The Use of Behavior Modification Techniques to Accomplish Dental Treatment on a Retarded Boy : Two Case Studies
Stuntebeck, Claudia J.
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SubjectBehavior modification--Case studies; People with mental disabilities--Behavior; Dental hygiene--Examinations, questions, etc.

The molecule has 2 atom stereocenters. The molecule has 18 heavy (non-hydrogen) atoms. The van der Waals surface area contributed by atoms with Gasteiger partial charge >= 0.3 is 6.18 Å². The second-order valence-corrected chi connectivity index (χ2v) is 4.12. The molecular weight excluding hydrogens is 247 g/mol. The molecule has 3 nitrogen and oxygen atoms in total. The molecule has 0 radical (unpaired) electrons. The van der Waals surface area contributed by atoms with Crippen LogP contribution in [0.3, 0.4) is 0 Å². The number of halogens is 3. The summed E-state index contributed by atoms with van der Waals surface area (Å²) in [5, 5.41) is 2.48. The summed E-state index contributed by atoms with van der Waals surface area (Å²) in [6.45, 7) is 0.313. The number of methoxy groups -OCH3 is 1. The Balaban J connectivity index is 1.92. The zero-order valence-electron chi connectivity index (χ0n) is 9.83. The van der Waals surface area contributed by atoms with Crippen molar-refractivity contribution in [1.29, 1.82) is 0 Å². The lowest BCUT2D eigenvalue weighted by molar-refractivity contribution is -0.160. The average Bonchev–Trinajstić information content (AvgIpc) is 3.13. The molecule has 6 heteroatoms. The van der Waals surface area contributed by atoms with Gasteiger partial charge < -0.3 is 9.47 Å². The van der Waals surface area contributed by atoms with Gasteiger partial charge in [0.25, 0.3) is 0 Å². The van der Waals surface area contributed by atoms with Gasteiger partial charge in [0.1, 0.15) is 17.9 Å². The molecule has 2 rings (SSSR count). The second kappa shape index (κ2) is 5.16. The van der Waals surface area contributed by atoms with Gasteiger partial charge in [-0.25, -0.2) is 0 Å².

The Problem: To investigate the effectiveness of dentist-administered reinforcement in controlling the behavior of a retarded boy during dental treatment. Procedure: Case 1-A token reinforcement system was established. Tokens were contingent on the patient's compliance with dentist' requests and his toleration of treatment procedures. This reinforcement system was administered within an ABAB experimental design consisting of baseline, treatment (reinforcement), reversal and reinstatement of treatment conditions. Case 2 - Edible reinforcement was made contingent on the behaviors described in Case 1. During appointment nineteen selective physical restraints were introduced. These were used through appointment twenty six. The experimental design consisted of baseline, treatment, and treatment plus selective restraint conditions. Findings: Case 1 - Our results show that the patient's time in position in the dental chair, his positive expressions concerning dental treatment, and the number of restorations accomplished increased during the operation of reinforcement procedures and decreased with the suspension of these procedures. His number of negative expressions concerning dental treatment decreased during the application of reinforcement and increased with its suspension. Case 2 - The patient's time in position in the dental chair and his positive expressions concerning dental treatment increased during the treatment condition. His negative expressions decreased but no restorative treatment was accomplished. When selective restraint was used in addition to reinforcement the patient's time in position increased and some treatment was accomplished. However, positive expressions decreased and negative expressions increased. Conclusions. It was concluded that reinforcement procedures can be used by dentists to effectively manage the behavior of a retarded child and increase the amount of treatment which he is able to deliver. When necessary, the use of selective restraint can facilitate dental treatment but the effects of this on his expressions concerning treatment is negative. Recommendations. Further research is needed to develop specific behavior modification techniques for use in the dental setting and to provide training packages for dentists. Comparative research investigating currently used management techniques as well as these suggested here with respect to economic advantages, health risks to patients, and patient training is also recommended.